The Merle (Dapple) Gene
The merle DNA test can detect the following alleles:
M (merle), Mc (cryptic merle), Ma (atypical merle), Mh (harlequin merle) and m (non-merle).
The merle allele (M) is known to dilute random parts of the coat colour to a lighter shade such as black to gray or blue, brown to lighter patches. The merled patches have irregular edges and can be anywhere on the head, the body and the legs resulting in the familiar merle coat pattern. Merle can also affect the eyes, the nose and the paw pads.
The Merle (M) allele is dominant to the normal non-merle allele (m) and so a dog with one copy of the merle gene will express the merle pattern and a dog with two copies of the merle is called double merle (double dapple). Double merle is associated with health problems such as deafness and blindness, and also sun sensitivity and skin cancer, and therefore breeders should avoid breeding merle to merle.
Harlequin Merle (Mh)
The Mh allele is similar to the Merle allele but it causes the expression of the harlequin pattern in some Collie type breeds. It is also dominant to the non-merle.
Merle can be hidden which means that you cannot see if the dog is merle or not and therefore you may breed merle to merle and produce double merle puppies without realising. There are two types of hidden merle Invisible merle and Cryptic merle:
Invisible merle occurs when the dog actually carries the merle allele (M) but you cannot see it because it is hidden. This happens when the dog’s coat colour is yellow, red, sable, fawn, gold or cream, in this case merle is almost invisible because merle is expressed on eumelanin pigment (black, brown, blue, lilac) but not on pheomelanin pigment, and so if your dog’s coat colour is yellow, red, sable, fawn, gold or cream, it is often very difficult to tell if the dog has merle by looking at it and the only way to find out if your dog has merle is by testing.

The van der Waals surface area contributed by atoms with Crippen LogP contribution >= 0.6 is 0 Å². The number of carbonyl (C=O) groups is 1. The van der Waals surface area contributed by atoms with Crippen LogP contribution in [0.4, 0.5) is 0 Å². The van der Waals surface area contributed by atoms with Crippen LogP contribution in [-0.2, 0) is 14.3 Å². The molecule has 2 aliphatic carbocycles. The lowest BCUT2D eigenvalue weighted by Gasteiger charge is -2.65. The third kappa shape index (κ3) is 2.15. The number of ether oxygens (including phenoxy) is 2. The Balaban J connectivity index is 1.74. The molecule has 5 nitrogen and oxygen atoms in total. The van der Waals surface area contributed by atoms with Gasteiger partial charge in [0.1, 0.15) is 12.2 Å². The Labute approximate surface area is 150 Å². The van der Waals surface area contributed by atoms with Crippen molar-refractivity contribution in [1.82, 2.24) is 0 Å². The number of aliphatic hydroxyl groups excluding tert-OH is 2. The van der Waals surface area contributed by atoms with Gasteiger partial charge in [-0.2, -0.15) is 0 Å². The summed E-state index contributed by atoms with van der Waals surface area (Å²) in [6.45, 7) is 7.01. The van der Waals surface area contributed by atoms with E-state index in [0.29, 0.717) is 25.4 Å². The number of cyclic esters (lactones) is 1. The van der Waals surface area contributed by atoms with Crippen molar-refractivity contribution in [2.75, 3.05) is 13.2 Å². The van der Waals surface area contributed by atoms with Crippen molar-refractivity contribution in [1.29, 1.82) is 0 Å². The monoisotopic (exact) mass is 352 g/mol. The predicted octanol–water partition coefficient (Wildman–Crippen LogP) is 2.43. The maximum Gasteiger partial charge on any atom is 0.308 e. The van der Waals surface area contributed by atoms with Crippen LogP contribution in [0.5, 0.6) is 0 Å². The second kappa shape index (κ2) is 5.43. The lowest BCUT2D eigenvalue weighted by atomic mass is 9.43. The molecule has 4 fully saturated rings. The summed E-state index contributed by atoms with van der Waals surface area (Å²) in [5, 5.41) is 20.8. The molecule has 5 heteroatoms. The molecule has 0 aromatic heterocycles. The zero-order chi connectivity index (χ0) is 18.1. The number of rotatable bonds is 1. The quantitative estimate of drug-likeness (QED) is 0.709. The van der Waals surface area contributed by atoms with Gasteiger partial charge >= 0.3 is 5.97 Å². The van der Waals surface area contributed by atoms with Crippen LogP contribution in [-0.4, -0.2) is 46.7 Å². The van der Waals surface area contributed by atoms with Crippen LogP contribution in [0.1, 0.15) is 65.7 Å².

Cryptic Merle (Mc)
Cryptic merle (Mc) is a short version of the merle allele with very little merling effect if any. Cryptic merle is not associated with health problems but it is a mutable allele and when the dog is bred it may well expand to regular merle in the puppies and so it should be treated same as regular merle and dogs with cryptic merle should only be bred to dogs with no merle. The Ma allele (Atypical Merle) can also be cryptic hidden (see next paragraph)
Atypical Merle (Ma)
The test can now detect the Atypical Merle (Ma) allele which is a mutable allele that causes the expression of different non-typical and typical merle patterns ranging from dilution to normal merle and even piebald-like patterns. Atypical merle can also be cryptic, in this case it is hidden and not visible but like the cryptic merle, when bred it can expand to full merle and therefore it should be treated as if the dog carries the merle allele and should only be bred to dogs with no merle.
The test detects : M
(cryptic merle), Ma
(atypical merle), Mh
(harlequin merle) and m
(non-merle). The m allele (non-merle) is recessive to all the other alleles. Double merle is associated with health problems and should be avoided. To avoid having double merle puppies, dogs carrying at least one copy of the M (merle), Mc (cryptic merle), Ma (atypical merle) or Mh (harlequin merle) allele should only be bred to dogs that do not carry any of these alleles ie dogs with two copies of the non-merle (m/m).